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    Last Name

    Richard E Baker PhD

    TitleAssociate Professor
    InstitutionUniversity of Massachusetts Medical School
    DepartmentMicrobiology and Physiological Systems
    AddressUniversity of Massachusetts Medical School
    55 Lake Avenue North
    Worcester MA 01655
      Other Positions
      InstitutionUMMS - Graduate School of Biomedical Sciences
      DepartmentMolecular Genetics and Microbiology


        Academic Background

        Ph. D. (1980) Pennsylvania State University

        Molecular Mechanisms of Chromosome Segregation

        Photo: Richard 
E. BakerThe centromere is the region on the chromosome at which spindle microtubules attach during mitosis and meiosis. Proper function of the centromere and its associated organelle, the kinetochore, is absolutely essential for the transmission of the cell's genetic material. Research in my laboratory is aimed at understanding the molecular details of centromere structure and function. As a model eukaryote, we study the budding yeast Saccharomyces cerevisiae. We have identified proteins which specifically bind to yeast centromeric DNA and are currently analyzing their possible roles as components of the kinetochore. Using "reverse genetics", we hope to isolate the genes encoding these proteins and begin a genetic analysis of the centromere/kinetochore complex. While our experiments are strongly biochemically oriented, we rely heavily on the use of recombinant DNA techniques as well as classical yeast genetics.

        selected publications
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        1. Boeckmann L, Takahashi Y, Au WC, Mishra PK, Choy JS, Dawson AR, Szeto MY, Waybright TJ, Heger C, McAndrew C, Goldsmith PK, Veenstra TD, Baker RE, Basrai MA. Phosphorylation of centromeric histone H3 variant regulates chromosome segregation in Saccharomyces cerevisiae. Mol Biol Cell. 2013 Jun; 24(12):2034-44.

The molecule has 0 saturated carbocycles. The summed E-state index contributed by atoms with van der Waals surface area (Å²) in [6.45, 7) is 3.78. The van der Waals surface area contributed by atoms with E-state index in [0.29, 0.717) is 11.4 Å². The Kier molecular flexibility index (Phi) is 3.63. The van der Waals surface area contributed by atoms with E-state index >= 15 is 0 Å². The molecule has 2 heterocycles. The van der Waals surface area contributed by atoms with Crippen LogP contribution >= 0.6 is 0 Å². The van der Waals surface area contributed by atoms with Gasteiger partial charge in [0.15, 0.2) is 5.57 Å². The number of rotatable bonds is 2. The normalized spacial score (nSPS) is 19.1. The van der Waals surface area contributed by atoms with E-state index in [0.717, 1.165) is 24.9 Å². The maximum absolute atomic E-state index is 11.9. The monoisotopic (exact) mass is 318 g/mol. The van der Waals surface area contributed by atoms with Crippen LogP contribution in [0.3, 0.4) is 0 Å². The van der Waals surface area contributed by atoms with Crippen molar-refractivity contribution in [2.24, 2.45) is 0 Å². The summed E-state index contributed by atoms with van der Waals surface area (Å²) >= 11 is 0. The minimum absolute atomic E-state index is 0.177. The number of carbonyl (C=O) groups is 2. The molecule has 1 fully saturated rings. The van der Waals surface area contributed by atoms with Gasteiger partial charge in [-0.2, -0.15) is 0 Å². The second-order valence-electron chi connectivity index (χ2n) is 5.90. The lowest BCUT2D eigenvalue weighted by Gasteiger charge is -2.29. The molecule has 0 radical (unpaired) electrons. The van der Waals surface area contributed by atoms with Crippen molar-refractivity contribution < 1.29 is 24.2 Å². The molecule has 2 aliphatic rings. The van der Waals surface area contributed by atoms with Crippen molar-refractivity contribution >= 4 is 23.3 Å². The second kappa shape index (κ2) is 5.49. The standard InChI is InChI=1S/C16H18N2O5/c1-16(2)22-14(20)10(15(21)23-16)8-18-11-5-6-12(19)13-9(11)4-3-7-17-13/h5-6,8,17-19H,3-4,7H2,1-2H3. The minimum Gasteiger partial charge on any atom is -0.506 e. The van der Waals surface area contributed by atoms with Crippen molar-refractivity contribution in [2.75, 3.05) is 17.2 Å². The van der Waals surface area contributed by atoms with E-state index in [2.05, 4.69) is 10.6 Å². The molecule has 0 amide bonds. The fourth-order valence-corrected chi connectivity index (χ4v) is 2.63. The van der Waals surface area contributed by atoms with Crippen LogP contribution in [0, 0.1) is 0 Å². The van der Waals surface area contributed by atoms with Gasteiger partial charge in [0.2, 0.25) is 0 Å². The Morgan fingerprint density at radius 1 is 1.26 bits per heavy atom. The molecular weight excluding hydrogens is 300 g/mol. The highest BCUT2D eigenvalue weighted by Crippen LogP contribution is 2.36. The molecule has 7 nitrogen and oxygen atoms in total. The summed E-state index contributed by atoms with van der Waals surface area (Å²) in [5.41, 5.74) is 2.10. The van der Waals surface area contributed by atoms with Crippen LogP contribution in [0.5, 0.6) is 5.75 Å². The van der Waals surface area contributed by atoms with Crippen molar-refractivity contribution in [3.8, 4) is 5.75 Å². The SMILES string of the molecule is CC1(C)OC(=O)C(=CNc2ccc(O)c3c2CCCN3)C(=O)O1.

View in: PubMed
        2. Au WC, Dawson AR, Rawson DW, Taylor SB, Baker RE, Basrai MA. A novel role of the N terminus of budding yeast histone h3 variant cse4 in ubiquitin-mediated proteolysis. Genetics. 2013 Jun; 194(2):513-8.
          View in: PubMed
        3. Mishra PK, Au WC, Choy JS, Kuich PH, Baker RE, Foltz DR, Basrai MA. Misregulation of Scm3p/HJURP Causes Chromosome Instability in Saccharomyces cerevisiae and Human Cells. PLoS Genet. 2011 Sep; 7(9):e1002303.
          View in: PubMed
        4. Staszewski O, Baker RE, Ucher AJ, Martier R, Stavnezer J, Guikema JE. Activation-induced cytidine deaminase induces reproducible DNA breaks at many non-Ig Loci in activated B cells. Mol Cell. 2011 Jan 21; 41(2):232-42.
          View in: PubMed
        5. Baker RE. CENP-A targeting moves a step back. Mol Cell. 2009 Feb 27; 33(4):411-3.
          View in: PubMed
        6. Stoler S, Rogers K, Weitze S, Morey L, Fitzgerald-Hayes M, Baker RE. Scm3, an essential Saccharomyces cerevisiae centromere protein required for G2/M progression and Cse4 localization. Proc Natl Acad Sci U S A. 2007 Jun 19; 104(25):10571-6.
          View in: PubMed
        7. Baker RE, Rogers K. Phylogenetic analysis of fungal centromere H3 proteins. Genetics. 2006 Nov; 174(3):1481-92.
          View in: PubMed
        8. Baker RE, Rogers K. Genetic and genomic analysis of the AT-rich centromere DNA element II of Saccharomyces cerevisiae. Genetics. 2005 Dec; 171(4):1463-75.
          View in: PubMed
        9. Morey L, Barnes K, Chen Y, Fitzgerald-Hayes M, Baker RE. The histone fold domain of Cse4 is sufficient for CEN targeting and propagation of active centromeres in budding yeast. Eukaryot Cell. 2004 Dec; 3(6):1533-43.
          View in: PubMed
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